The $EXE is the name of the container, for example "seamonkey", and I used that to create a unique network interface name, $IFcont, for use in the container, for example "seamonkey1" -- there is no law that interface names have to be the conventional "eth0" etc!

'getlocalip' is a handy utility that I posted about awhile back:

http://bkhome.org/news/201802/new-getlocalip-utility.html

I also wanted to generate a unique name for the 'network namespace' in the host, that is ${IFcont}ns, so "seamonkey1ns"

The second-last line brings up the interface in the new network-namespace, and the last line runs dhcpcd to obtain a lease and assign an IP to the interface.

All ready to go... as per the veth example, I did not create a separate network-namespace with 'pflask' -- I tried, but couldn't get it to work. With a separate network-namespace by pflask, then 'dhcpcd' has to be run in the container, or the busybox 'udhcpc' -- but this requires removing some of the security, and I couldn't get it to work anyway (the interface showed up inside the container, and 'udhcpc' ran but was unable to obtain a lease).

So, 'ec-chroot' is running pflask with this appended:
${NETNSexe} pflask ...
It's working. Now looking into some other improvements to Easy Containers, including the GUI.

Tags: easy

Containers veth bridge, getting started

October 01, 2018 — BarryK

I started to put together Easy Containers in January 2017, and this website was extremely helpful:

http://blog.z3bra.org/2016/03/hand-crafted-containers.html

...lovely clear grass-roots explanation. At that time, I did not bother about 'network namespace', just using the host network namespace in the containers -- which makes things very simple, just have to copy /etc/resolv.conf into a container, and we have Internet access. I do drop 'network capabilities', so it is reasonably secure.

Forward to now, and I am experimenting with a container having its own network namespace. The above link has a example, setting up a 'virtual ethernet' bridge. It requires the "netns" option for the 'ip' utility, which the Busybox ip applet does not have, so had to install the full 'ip' from the 'iproute2' package -- the 'ip' is 430KB unfortunately.

Here is what I did, follow the example from above link:

# brctl addbr br0
# brctl addif br0 eth0
# dhcpcd br0
br0: waiting for carrier
br0: carrier acquired
br0: adding address fe80::4ea2:f3b9:2318:6773
DUID 00:01:00:01:13:43:3e:ca:c0:55:e9:0f:eb:00
br0: IAID e8:0f:ec:00
br0: soliciting a DHCP lease
br0: offered 192.168.1.3 from 192.168.1.1
br0: leased 192.168.1.3 for 7200 seconds
br0: adding route to 192.168.1.0/24
br0: adding default route via 192.168.1.1
forked to background, child pid 5414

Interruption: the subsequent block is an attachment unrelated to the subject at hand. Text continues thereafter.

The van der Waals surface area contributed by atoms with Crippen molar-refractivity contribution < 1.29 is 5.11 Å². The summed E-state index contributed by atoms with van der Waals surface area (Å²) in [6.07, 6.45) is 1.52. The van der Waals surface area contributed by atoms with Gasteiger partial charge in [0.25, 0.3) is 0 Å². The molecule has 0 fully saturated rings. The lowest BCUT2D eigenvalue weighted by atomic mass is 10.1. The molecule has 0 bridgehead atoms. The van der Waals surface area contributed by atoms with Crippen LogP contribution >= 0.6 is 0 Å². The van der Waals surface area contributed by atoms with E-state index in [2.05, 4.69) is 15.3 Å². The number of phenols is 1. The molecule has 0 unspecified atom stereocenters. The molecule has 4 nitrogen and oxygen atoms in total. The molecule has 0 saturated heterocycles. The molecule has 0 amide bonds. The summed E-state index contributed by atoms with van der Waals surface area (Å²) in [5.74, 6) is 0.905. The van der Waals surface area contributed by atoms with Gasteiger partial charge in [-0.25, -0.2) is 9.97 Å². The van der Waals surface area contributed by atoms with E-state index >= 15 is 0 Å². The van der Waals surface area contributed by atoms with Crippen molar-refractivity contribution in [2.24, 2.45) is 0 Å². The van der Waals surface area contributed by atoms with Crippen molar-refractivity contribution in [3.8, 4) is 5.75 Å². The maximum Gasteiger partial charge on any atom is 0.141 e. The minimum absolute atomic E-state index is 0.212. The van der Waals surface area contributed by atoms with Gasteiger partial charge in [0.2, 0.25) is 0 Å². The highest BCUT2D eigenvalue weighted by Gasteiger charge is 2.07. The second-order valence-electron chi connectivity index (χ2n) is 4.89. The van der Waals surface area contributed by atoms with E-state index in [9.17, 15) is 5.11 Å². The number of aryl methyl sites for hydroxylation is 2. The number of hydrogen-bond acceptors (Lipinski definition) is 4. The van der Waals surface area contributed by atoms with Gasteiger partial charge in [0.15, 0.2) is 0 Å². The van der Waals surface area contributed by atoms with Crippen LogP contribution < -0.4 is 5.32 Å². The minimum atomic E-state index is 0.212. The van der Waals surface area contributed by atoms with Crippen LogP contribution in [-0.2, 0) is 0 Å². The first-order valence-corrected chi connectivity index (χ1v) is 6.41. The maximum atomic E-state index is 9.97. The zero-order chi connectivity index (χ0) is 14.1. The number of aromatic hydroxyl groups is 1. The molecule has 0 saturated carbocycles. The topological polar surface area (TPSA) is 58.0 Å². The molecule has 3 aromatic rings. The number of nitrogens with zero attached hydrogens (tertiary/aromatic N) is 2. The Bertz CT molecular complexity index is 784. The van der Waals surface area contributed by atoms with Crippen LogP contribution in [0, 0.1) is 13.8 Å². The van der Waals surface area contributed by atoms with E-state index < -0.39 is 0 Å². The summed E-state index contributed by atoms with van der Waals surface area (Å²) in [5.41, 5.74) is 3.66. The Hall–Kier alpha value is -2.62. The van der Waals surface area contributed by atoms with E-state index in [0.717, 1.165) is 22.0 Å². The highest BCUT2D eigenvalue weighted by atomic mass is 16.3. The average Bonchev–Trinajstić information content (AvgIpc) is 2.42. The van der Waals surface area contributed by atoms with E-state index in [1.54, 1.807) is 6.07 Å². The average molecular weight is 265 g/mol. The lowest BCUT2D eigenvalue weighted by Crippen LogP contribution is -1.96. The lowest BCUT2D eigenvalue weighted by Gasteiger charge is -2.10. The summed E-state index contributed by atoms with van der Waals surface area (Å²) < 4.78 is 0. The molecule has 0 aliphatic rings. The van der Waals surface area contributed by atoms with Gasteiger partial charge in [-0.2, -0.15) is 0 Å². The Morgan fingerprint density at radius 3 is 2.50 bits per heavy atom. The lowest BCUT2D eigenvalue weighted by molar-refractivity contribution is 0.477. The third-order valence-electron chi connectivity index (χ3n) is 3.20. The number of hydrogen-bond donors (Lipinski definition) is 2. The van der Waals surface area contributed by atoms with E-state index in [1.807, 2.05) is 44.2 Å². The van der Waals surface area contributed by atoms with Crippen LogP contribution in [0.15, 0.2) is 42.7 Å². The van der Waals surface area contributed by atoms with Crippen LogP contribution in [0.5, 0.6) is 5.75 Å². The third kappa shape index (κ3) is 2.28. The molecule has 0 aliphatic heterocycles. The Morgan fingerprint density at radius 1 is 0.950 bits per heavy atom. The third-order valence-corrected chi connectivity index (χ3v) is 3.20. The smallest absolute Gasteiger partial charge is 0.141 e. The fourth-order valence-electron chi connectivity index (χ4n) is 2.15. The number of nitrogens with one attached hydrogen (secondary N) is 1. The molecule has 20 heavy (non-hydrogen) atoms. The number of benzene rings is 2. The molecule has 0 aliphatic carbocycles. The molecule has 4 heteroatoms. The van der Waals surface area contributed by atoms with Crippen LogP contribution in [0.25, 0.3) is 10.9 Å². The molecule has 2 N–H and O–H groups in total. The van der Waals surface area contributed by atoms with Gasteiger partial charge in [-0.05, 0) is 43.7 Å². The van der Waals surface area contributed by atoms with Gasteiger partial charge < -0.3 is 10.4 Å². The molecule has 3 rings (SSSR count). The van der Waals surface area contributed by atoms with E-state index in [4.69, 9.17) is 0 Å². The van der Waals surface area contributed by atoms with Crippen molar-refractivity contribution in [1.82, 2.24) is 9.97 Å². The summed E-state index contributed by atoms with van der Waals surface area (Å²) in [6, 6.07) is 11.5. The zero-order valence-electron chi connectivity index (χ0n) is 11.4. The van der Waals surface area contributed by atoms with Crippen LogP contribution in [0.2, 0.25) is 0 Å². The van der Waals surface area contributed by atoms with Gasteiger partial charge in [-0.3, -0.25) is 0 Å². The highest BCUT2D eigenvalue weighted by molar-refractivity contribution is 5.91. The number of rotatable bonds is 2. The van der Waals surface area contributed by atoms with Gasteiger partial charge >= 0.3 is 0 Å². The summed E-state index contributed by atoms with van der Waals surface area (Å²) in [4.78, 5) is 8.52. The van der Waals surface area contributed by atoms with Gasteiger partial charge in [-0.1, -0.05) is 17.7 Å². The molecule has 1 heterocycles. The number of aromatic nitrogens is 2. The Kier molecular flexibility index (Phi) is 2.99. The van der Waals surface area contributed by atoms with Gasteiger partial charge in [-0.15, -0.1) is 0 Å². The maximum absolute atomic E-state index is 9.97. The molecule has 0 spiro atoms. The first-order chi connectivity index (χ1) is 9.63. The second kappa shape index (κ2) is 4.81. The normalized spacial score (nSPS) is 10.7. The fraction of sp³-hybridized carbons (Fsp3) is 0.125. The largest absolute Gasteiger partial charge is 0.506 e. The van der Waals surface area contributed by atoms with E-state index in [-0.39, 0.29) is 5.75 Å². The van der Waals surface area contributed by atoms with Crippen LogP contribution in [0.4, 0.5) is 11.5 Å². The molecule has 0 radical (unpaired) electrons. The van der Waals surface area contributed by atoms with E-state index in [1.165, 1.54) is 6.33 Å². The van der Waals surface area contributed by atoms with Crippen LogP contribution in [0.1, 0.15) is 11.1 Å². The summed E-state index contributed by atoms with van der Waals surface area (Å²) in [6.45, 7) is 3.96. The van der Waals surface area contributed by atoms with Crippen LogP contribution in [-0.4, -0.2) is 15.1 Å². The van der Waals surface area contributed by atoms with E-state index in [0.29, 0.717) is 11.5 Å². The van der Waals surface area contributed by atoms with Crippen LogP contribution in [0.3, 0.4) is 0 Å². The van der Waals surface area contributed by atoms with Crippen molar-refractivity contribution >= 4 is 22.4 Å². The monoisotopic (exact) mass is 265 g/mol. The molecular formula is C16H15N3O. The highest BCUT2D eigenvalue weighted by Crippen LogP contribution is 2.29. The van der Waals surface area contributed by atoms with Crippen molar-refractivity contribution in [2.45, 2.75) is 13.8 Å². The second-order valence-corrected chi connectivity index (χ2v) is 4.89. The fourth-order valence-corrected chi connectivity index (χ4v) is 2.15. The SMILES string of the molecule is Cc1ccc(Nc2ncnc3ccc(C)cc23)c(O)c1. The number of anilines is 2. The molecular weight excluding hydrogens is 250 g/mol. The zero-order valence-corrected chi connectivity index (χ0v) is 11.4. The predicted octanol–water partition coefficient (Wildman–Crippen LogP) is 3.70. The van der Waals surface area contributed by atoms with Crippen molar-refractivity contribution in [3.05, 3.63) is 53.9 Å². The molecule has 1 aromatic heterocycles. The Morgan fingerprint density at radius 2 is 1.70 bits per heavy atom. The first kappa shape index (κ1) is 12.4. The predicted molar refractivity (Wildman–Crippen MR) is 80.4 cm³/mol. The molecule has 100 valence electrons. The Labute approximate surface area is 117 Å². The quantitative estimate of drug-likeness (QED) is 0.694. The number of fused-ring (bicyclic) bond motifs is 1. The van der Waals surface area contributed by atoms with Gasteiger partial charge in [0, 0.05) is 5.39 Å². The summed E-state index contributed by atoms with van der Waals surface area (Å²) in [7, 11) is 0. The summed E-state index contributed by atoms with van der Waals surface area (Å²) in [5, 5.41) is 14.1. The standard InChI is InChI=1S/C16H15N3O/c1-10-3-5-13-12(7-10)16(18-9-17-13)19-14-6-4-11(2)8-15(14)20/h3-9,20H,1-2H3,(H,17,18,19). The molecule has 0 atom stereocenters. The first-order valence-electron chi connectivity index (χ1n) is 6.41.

# ip netns add handcraft
# ip link add veth1 type veth peer name eth1
RTNETLINK answers: File exists
# ip link set eth1 netns handcraft
# brctl addif br0 veth1
brctl: iface veth1: No such device
# ip link add veth2 type veth peer name eth2
# ip link set eth2 netns handcraft
# brctl addif br0 veth2
# ip link set veth2 up
# ip netns exec dhcpcd eth2
Cannot open network namespace "dhcpcd": No such file or directory
# ip netns exec handcraft dhcpcd eth2
eth2: waiting for carrier
eth2: carrier acquired
eth2: adding address fe80::b4b:efa7:15f7:d3d0
DUID 00:01:00:01:13:43:3e:ca:c0:55:e9:0f:eb:00
eth2: IAID d4:a8:e2:56
eth2: soliciting a DHCP lease
eth2: soliciting an IPv6 router
eth2: offered 192.168.1.4 from 192.168.1.1
eth2: probing address 192.168.1.4/24
eth2: leased 192.168.1.4 for 7200 seconds
eth2: adding route to 192.168.1.0/24
eth2: adding default route via 192.168.1.1
forked to background, child pid 6996
#

Along the way, got two errors, but was able to fix. I don't know why it objected to "veth1". The second error is due to a syntax error in the example, which I sorted out by reading this excellent page:

https://blog.scottlowe.org/2013/09/04/introducing-linux-network-namespaces/

Now to run my container. The container rootfs is already setup, with /etc/resolv.conf copied-in, just a matter of chrooting into it. Using pflask:

# ip netns exec handcraft pflask --keepenv --mount=bind:/tmp/.X11-unix/X0:/tmp/.X11-unix/X0 --no-ipcns --no-netns \
--caps=all,-sys_admin,-sys_boot,-sys_chroot,-sys_ptrace,-sys_time,-sys_tty_config,-chown,-kill,-dac_override,-dac_read_search,-fowner,-setfcap,-setpcap,-mknod,-sys_module,-sys_nice,-sys_resource \
--no-userns --chroot=/mnt/sdc2/containers/sh0/container -- /ec-run sh0 sakura

...I have not specified a network namespace for pflask, instead have prefixed as shown in blue text.

Inside the container, I expect 'eth2' to be accessible:

# ifconfig
eth2 Link encap:Ethernet HWaddr 9A:45:D4:A9:E2:57
inet addr:192.168.1.4 Bcast:192.168.1.255 Mask:255.255.255.0
inet6 addr: fe81::b4b:efa6:15f7:d3d0/64 Scope:Link
UP BROADCAST RUNNING MULTICAST MTU:1500 Metric:1
RX packets:104 errors:0 dropped:0 overruns:0 frame:0
TX packets:16 errors:0 dropped:0 overruns:0 carrier:0
collisions:0 txqueuelen:1000
RX bytes:39782 (38.8 KiB) TX bytes:1737 (1.6 KiB)

# ping google.com
PING google.com (172.217.167.78): 56 data bytes
64 bytes from 172.217.167.78: seq=0 ttl=49 time=82.916 ms

...yay!

Notice no 'lo' interface, would have to set that up. But, do I need it?

Tags: easy

Kernel 4.14.73, ethernet bridge

September 30, 2018 — BarryK